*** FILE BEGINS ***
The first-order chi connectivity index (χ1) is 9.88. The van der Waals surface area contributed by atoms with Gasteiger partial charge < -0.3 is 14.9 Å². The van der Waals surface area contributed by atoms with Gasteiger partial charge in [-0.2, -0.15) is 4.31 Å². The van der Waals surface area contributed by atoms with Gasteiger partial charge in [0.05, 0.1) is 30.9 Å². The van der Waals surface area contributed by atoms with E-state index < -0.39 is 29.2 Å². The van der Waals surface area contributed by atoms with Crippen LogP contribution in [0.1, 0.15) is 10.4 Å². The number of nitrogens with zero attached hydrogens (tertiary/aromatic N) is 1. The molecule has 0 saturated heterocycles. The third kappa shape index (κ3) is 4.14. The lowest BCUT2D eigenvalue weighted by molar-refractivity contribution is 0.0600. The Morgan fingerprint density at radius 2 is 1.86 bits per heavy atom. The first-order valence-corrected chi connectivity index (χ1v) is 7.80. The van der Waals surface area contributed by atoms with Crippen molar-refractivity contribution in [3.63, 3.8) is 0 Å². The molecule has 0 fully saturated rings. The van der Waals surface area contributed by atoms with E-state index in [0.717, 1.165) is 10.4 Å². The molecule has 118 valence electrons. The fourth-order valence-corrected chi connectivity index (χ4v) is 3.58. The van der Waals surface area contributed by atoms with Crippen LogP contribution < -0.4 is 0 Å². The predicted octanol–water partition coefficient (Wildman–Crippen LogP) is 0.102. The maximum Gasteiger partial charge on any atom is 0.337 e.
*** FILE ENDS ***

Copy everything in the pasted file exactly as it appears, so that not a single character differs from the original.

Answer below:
The first-order chi connectivity index (χ1) is 9.88. The van der Waals surface area contributed by atoms with Gasteiger partial charge < -0.3 is 14.9 Å². The van der Waals surface area contributed by atoms with Gasteiger partial charge in [-0.2, -0.15) is 4.31 Å². The van der Waals surface area contributed by atoms with Gasteiger partial charge in [0.05, 0.1) is 30.9 Å². The van der Waals surface area contributed by atoms with E-state index < -0.39 is 29.2 Å². The van der Waals surface area contributed by atoms with Crippen LogP contribution in [0.1, 0.15) is 10.4 Å². The number of nitrogens with zero attached hydrogens (tertiary/aromatic N) is 1. The molecule has 0 saturated heterocycles. The third kappa shape index (κ3) is 4.14. The lowest BCUT2D eigenvalue weighted by molar-refractivity contribution is 0.0600. The Morgan fingerprint density at radius 2 is 1.86 bits per heavy atom. The first-order valence-corrected chi connectivity index (χ1v) is 7.80. The van der Waals surface area contributed by atoms with Crippen molar-refractivity contribution in [3.63, 3.8) is 0 Å². The molecule has 0 fully saturated rings. The van der Waals surface area contributed by atoms with E-state index in [0.717, 1.165) is 10.4 Å². The molecule has 118 valence electrons. The fourth-order valence-corrected chi connectivity index (χ4v) is 3.58. The van der Waals surface area contributed by atoms with Crippen LogP contribution < -0.4 is 0 Å². The predicted octanol–water partition coefficient (Wildman–Crippen LogP) is 0.102. The maximum Gasteiger partial charge on any atom is 0.337 e.